This question is similar to question 20. Question 20 said center 3 had three kinds of material. Here, all centers have three kinds.
The same deduction applies: if centers 2 and 1 have three materials, that means they recycle exactly the same things. Which means center 3 recycles plastic (since plastic can only go once):
G is in centers 1 and 2 because G can’t go with P (rule 3).
This is almost the same as the diagram from question 20, the only difference is that center 3 has three spaces in this diagram.
Since this is a could be true question, you should look for further deductions to narrow down the game. Specifically, who is left to fill the other spaces?
Only T, W and N. How can they be combined? Well, W needs N, so if you place W, it must be as WN. If you don’t place W, you have TN. So, either TN, or WN. In both cases, N is in each center!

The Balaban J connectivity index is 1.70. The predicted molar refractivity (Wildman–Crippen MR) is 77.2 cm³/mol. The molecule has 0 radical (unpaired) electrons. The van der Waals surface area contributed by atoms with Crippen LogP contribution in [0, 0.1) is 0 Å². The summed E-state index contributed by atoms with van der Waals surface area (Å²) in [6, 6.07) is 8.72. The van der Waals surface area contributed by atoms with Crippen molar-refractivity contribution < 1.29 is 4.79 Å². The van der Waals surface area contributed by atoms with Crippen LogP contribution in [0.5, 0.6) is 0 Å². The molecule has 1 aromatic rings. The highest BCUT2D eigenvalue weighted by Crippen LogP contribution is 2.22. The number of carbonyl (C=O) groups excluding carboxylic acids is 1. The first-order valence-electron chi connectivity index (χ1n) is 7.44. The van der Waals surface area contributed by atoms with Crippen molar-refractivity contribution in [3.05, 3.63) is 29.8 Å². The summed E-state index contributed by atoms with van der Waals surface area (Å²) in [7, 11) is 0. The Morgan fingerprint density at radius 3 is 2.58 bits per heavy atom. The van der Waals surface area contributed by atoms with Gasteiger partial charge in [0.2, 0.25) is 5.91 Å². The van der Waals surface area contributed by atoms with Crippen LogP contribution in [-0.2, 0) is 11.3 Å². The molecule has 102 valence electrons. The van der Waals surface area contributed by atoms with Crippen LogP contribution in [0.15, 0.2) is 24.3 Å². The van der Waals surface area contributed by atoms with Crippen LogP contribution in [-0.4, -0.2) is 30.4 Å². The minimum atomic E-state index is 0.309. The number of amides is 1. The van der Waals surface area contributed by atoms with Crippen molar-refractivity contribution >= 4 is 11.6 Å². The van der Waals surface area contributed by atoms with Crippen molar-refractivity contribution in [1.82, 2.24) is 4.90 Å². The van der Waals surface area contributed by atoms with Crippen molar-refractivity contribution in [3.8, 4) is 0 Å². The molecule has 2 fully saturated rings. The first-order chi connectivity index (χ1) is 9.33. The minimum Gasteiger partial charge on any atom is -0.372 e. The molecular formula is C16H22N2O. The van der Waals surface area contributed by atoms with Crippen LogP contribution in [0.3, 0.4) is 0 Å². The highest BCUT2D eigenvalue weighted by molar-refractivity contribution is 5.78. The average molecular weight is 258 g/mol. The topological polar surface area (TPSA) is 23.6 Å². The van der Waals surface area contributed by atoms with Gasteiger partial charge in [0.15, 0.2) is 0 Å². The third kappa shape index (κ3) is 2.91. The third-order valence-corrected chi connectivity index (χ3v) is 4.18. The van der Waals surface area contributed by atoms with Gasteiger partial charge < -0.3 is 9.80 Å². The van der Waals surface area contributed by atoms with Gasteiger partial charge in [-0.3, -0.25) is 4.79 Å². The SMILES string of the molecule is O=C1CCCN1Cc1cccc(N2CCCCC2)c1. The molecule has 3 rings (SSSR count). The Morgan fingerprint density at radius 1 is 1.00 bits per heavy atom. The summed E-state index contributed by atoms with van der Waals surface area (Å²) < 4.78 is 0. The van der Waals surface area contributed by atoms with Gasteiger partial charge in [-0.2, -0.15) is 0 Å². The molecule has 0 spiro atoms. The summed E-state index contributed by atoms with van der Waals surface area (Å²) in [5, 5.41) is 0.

I’ve drawn N to the right so it’s visually easier to imagine WN (rule 1). T and W are the only materials left to place: one goes in groups 1 and 2, the other in group 3.
Based on this, D is CORRECT. Center 3 could recycle T, and centers 1 and 2 could recycle W.
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